FRIDAY 26TH NOVEMBER: Bank of Scotland Up the Ante
Bank of Scotland announces this morning that they are increasing their offer to 1.75 BoS shares, plus £1.90 in Loan Notes per NatWest share. This is a fairly substantial increase of around £1.70 a share and is now worth about £15.40 per share based on their current share price, as that is obviously still the main determinant of the bid value. Plus there will be a special dividend of around £1.20 per share once the businesses they intend to sell have gone. However, BoS shares immediately drop on the news by about £1, making the bid worth less. Nat West shares go up to £15.50, the highest they have been.
I think all this means the market feels we are getting close to an acceptable price, but the BoS decline might also indicate some nervousness about either the amount they are paying, or the ongoing performance if they do succeed. At what point will the market feel they are overpaying and mark them down in the same way we suffered with the L&G bid? However, there must be some pressure at these levels for our Directors to accept the offer, although everyone still expects RBS to come in soon; and possibly others.
Late morning, I go back to the (two-day) purchasing conference, and meet Niraj, an old colleague of mine from Mars days. He is presenting on his global sourcing strategy at Danone, where he is now Purchasing Director. Also meet two ex-NatWesters, both of whom I've heard a lot about. Mike is now number two in Barclays purchasing. He used to run IT purchasing at NW and has a reputation as a very hard, tough manager and negotiator. He now seems very relaxed and humorous to me and we have an enjoyable lunch together; he has kids now, which he didn't when he was at NW, so perhaps he's mellowed.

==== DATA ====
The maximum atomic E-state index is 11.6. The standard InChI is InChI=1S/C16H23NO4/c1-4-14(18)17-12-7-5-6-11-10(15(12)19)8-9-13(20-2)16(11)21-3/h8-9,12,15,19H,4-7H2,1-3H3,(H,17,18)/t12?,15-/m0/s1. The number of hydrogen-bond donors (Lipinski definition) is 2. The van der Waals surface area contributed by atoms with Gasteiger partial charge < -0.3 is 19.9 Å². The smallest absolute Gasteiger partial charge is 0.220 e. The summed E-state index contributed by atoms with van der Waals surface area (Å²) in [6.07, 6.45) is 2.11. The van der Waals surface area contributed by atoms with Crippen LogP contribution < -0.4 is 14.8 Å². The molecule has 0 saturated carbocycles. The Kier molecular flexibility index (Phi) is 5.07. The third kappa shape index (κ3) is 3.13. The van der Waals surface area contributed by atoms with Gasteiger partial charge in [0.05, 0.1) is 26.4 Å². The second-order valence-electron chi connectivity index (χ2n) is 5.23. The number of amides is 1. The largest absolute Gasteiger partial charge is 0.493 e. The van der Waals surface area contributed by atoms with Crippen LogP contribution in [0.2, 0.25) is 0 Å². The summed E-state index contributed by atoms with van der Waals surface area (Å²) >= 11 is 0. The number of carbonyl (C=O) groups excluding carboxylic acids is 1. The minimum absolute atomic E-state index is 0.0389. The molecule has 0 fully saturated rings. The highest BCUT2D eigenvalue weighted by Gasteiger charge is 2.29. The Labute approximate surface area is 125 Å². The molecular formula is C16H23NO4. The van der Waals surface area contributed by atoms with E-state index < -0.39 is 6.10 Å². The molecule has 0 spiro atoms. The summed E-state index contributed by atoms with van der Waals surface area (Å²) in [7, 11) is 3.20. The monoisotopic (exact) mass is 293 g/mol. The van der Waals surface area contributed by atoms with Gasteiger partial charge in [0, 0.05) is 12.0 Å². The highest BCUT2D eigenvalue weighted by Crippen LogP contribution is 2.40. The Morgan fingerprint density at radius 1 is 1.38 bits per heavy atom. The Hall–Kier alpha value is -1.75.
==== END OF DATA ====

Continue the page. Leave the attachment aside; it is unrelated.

Marina left NW not long before I joined so I have never met her either until today. She is now European Head of non- manufacturing purchasing at Dell Computers, and is an impressive young lady. (I don't mean she is 22 or anything, but unfortunately more and more people I meet on business look "young" to me! Anyway, I guess Marina is early 30's.) I suspect she
was too ambitious to hang around at NatWest for too long. She comes over as
someone who is already doing well but will go much further.
Go back to the office late afternoon for a meeting with Jim and the MD
of ICL, about various outsourcing possibilities. We had some varied experiences with ICL back in my Department of Social Security days (although being a supplier to the DSS had its challenges!) but I've been impressed by the work they have done for NW recently.